■ The Chosen Ones: A Novel (Farrar, Straus and Giroux) takes place inside Am Spiegelgrund, a children’s clinic in Vienna where hundreds of children were killed under the Nazi Regime Children’s Euthanasia Program. Focusing on a child inmate and a nurse, author Steve Sem-Sandberg (The Emperor of Lies) brings readers into the experiences of the abusers and the abused as they undertake daily rituals of psychological and physical torment.
■ The Devil in Jerusalem (St. Martin’s Press) is the eighth novel by Naomi Ragen, an American who has lived in Israel for the last 40 years and has been voted one of the three most popular authors in Israel. This novel is inspired by the true story of a man who started a dark, secret sect in Israel and corrupted a young Orthodox family. Two children are admitted to Hadassah Hospital with terrible injuries; their mother, a young American heiress, recites psalms and refuses to answer questions. The story follows Detective Bina Tzedek as she unravels the mystery by encountering kabbalists, mystical ancient texts and horrifying cult rituals.
■ The title of Brenda Janowitz’s new novel, The Dinner Party (St. Martin’s), refers to a suburban Passover seder — peopled with two sets of potential in-laws, including a family of Rothschilds — that is indeed different from every other night. The holiday’s themes of freedom and letting go relate to the characters’ struggles.
■ On June 19, 1953, Ethel and Julius Rosenberg became the only Americans to be put to death for spying during the Cold War. The day Ethel was arrested, she left her two young sons with a neighbor and never came back. In The Hours Count (Riverhead), Jillian Cantor (Margot) weaves fact with fiction by creating the story of a fictional neighbor, Millie Stein. Knowing the Rosenbergs as an ordinary-seeming Jewish couple, Stein is thrown into a world of lies, betrayal, spies and counterspies.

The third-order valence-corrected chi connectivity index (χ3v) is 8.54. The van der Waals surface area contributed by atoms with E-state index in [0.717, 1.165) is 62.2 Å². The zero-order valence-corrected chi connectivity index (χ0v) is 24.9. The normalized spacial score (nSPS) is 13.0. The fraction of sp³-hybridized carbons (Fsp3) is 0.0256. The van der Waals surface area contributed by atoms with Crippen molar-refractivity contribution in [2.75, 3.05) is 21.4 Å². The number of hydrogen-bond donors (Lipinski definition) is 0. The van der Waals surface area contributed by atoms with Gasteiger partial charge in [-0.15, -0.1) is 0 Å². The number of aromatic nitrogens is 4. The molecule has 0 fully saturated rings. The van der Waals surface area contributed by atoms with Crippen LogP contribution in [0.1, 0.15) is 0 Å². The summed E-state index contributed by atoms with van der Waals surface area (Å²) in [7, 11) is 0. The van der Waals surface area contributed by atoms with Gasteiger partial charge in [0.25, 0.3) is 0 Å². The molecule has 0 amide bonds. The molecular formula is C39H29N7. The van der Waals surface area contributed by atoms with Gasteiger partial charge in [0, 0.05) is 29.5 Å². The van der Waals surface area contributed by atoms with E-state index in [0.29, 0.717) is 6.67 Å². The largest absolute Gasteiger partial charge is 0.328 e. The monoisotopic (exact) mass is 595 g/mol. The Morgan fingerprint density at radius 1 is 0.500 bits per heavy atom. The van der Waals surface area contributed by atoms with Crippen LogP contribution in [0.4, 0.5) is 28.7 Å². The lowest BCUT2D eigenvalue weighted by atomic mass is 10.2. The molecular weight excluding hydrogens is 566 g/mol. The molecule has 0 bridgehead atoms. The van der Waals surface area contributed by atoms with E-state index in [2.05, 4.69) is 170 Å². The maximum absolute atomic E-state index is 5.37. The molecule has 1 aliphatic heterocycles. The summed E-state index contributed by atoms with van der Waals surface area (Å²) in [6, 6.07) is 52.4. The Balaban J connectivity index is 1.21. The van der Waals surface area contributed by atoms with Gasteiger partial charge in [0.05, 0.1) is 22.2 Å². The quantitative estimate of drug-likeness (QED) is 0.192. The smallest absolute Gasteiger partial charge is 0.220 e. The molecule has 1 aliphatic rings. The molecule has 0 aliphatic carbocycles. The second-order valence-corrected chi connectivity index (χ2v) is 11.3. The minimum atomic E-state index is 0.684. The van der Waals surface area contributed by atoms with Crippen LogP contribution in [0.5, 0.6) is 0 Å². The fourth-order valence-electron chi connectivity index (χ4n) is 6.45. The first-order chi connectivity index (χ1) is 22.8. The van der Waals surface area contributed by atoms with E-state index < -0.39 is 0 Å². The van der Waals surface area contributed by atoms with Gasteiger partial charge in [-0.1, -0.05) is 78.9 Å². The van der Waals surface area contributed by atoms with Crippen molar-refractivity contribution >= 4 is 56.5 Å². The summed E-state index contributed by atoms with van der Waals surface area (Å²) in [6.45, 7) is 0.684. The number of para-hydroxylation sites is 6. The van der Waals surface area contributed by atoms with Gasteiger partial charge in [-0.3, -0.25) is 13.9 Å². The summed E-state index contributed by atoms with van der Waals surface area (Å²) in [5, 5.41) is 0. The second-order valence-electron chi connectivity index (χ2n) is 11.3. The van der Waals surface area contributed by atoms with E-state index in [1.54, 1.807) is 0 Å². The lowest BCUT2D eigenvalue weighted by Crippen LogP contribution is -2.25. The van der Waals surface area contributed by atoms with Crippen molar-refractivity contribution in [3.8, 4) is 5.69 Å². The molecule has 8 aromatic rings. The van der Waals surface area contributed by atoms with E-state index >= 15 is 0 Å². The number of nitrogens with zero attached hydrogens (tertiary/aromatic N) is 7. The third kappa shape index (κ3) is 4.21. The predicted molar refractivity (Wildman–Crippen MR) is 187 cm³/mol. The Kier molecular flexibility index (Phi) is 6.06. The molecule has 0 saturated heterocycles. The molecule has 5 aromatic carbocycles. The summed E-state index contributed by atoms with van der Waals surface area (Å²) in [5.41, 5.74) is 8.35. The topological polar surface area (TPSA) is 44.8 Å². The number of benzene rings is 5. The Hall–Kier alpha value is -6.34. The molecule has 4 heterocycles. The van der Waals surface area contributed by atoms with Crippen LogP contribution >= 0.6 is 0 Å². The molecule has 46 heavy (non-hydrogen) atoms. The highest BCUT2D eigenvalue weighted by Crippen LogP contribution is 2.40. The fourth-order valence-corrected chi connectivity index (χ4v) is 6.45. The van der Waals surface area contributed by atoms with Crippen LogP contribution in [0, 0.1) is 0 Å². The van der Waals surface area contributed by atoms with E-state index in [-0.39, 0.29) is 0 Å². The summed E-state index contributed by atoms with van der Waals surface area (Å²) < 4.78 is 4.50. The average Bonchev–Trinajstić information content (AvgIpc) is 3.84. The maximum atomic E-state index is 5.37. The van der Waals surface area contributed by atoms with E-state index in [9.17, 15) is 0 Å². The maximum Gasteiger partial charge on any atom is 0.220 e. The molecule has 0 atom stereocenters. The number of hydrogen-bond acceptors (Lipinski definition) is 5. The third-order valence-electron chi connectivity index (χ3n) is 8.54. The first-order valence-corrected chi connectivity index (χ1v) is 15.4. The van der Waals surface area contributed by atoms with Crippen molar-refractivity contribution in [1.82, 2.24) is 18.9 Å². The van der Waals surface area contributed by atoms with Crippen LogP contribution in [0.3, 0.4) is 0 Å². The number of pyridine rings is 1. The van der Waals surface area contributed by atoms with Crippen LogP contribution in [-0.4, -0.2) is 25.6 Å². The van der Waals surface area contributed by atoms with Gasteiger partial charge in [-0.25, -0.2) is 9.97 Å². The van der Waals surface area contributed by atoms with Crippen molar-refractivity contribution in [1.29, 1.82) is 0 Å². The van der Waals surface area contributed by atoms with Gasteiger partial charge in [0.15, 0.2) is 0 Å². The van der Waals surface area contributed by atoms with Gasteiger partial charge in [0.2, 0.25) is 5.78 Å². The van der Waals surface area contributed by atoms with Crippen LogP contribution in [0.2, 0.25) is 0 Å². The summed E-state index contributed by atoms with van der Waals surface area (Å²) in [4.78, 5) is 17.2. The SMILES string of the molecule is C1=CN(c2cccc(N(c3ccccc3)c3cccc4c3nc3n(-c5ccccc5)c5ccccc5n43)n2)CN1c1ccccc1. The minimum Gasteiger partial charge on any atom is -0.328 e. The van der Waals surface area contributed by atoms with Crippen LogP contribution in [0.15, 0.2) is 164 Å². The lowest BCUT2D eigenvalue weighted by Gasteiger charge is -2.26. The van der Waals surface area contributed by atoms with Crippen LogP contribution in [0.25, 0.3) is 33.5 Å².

■ Told with compassion, The Houseguest (Counterpoint) by Kim Brooks, a vibrant debut novel, is set during the Holocaust, all around America. At the outset, a rabbi in Utica, N.Y., convinces a local junk dealer and his family to take in a European refugee, the volatile and charming actress of the book’s title. As the characters feel the war approaching their own lives, they reach out in their own ways to fight.
■ Set against the backdrop of a starry cast of characters, including Mark Rothko, Jackson Pollock, Lee Krasner and Eleanor Roosevelt, The Muralist: A Novel (Algonquin Books), by B.A. Shapiro (The Art Forger) tells of a young American painter working for the Works Progress Administration. Inspired by historical events during the Roosevelt administration, The Muralist follows the protagonist as she works to define herself as an abstract artist, tries to obtain visas for her Jewish family living in German-occupied France — then suddenly vanishes in New York City in 1940.
■ Author Edward Lewis Wallant, compared to other Jewish American writers such as Saul Bellow and Philip Roth, died one year after The Pawnbroker (Fig Tree Books) was originally published in 1961. One of the first American novels to deal with the lingering trauma of the Holocaust — and inspired Sidney Lumet’s 1965 film of the same name, which was the first American movie to deal with the Holocaust from a survivor’s perspective, depicting the Nazi extermination camps as evoked in Nazerman the protagonist’s nightmarish memories. Set in Harlem, The Pawnbroker, now reissued in a new edition, explores the fraught relationships between Jews and other American minorities.
■ Set in 1950s Brooklyn, The Two-Family House (St. Martin’s) by Lynda Cohen Loigman is the story of two women and the two children to whom they give birth, two minutes apart in a 1947 blizzard, in the house their families share. The two mothers are married to a pair of brothers, and the novel follows their entangled lives. This sparkling debut novel is inspired by stories the author heard in her childhood.